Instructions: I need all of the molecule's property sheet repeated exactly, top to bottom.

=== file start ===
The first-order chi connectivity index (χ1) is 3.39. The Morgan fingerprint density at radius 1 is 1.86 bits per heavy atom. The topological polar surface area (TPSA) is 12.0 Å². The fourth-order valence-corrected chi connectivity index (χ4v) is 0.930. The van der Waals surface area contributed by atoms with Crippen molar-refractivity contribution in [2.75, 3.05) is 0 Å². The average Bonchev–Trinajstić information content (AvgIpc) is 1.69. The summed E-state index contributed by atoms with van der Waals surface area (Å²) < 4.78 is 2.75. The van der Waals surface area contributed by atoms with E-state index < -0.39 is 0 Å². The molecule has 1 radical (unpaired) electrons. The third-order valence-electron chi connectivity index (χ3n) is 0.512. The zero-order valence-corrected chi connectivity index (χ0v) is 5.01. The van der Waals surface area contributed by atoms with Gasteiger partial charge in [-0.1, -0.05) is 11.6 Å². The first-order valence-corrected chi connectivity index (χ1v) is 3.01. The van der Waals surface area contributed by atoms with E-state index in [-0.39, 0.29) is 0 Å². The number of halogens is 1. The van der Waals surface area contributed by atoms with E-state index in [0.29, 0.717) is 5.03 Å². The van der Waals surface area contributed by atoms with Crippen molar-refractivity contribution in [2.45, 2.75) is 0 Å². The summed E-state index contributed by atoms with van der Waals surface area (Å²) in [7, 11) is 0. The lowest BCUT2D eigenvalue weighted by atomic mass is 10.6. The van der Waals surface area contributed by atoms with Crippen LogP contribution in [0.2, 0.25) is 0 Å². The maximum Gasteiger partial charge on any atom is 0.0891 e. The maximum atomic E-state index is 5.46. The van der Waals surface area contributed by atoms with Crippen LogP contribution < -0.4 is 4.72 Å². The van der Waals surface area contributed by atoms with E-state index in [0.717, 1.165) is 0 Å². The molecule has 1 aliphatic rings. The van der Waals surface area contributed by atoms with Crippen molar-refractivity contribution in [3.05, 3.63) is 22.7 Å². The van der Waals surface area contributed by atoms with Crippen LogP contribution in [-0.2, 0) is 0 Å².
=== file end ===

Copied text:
The first-order chi connectivity index (χ1) is 3.39. The Morgan fingerprint density at radius 1 is 1.86 bits per heavy atom. The topological polar surface area (TPSA) is 12.0 Å². The fourth-order valence-corrected chi connectivity index (χ4v) is 0.930. The van der Waals surface area contributed by atoms with Crippen molar-refractivity contribution in [2.75, 3.05) is 0 Å². The average Bonchev–Trinajstić information content (AvgIpc) is 1.69. The summed E-state index contributed by atoms with van der Waals surface area (Å²) < 4.78 is 2.75. The van der Waals surface area contributed by atoms with E-state index < -0.39 is 0 Å². The molecule has 1 radical (unpaired) electrons. The third-order valence-electron chi connectivity index (χ3n) is 0.512. The zero-order valence-corrected chi connectivity index (χ0v) is 5.01. The van der Waals surface area contributed by atoms with Gasteiger partial charge in [-0.1, -0.05) is 11.6 Å². The first-order valence-corrected chi connectivity index (χ1v) is 3.01. The van der Waals surface area contributed by atoms with E-state index in [-0.39, 0.29) is 0 Å². The number of halogens is 1. The van der Waals surface area contributed by atoms with E-state index in [0.29, 0.717) is 5.03 Å². The van der Waals surface area contributed by atoms with Crippen molar-refractivity contribution in [2.45, 2.75) is 0 Å². The summed E-state index contributed by atoms with van der Waals surface area (Å²) in [7, 11) is 0. The lowest BCUT2D eigenvalue weighted by atomic mass is 10.6. The van der Waals surface area contributed by atoms with Crippen LogP contribution in [0.2, 0.25) is 0 Å². The maximum Gasteiger partial charge on any atom is 0.0891 e. The maximum atomic E-state index is 5.46. The van der Waals surface area contributed by atoms with Crippen LogP contribution < -0.4 is 4.72 Å². The van der Waals surface area contributed by atoms with E-state index in [0.717, 1.165) is 0 Å². The molecule has 1 aliphatic rings. The van der Waals surface area contributed by atoms with Crippen molar-refractivity contribution in [3.05, 3.63) is 22.7 Å². The van der Waals surface area contributed by atoms with Crippen LogP contribution in [-0.2, 0) is 0 Å².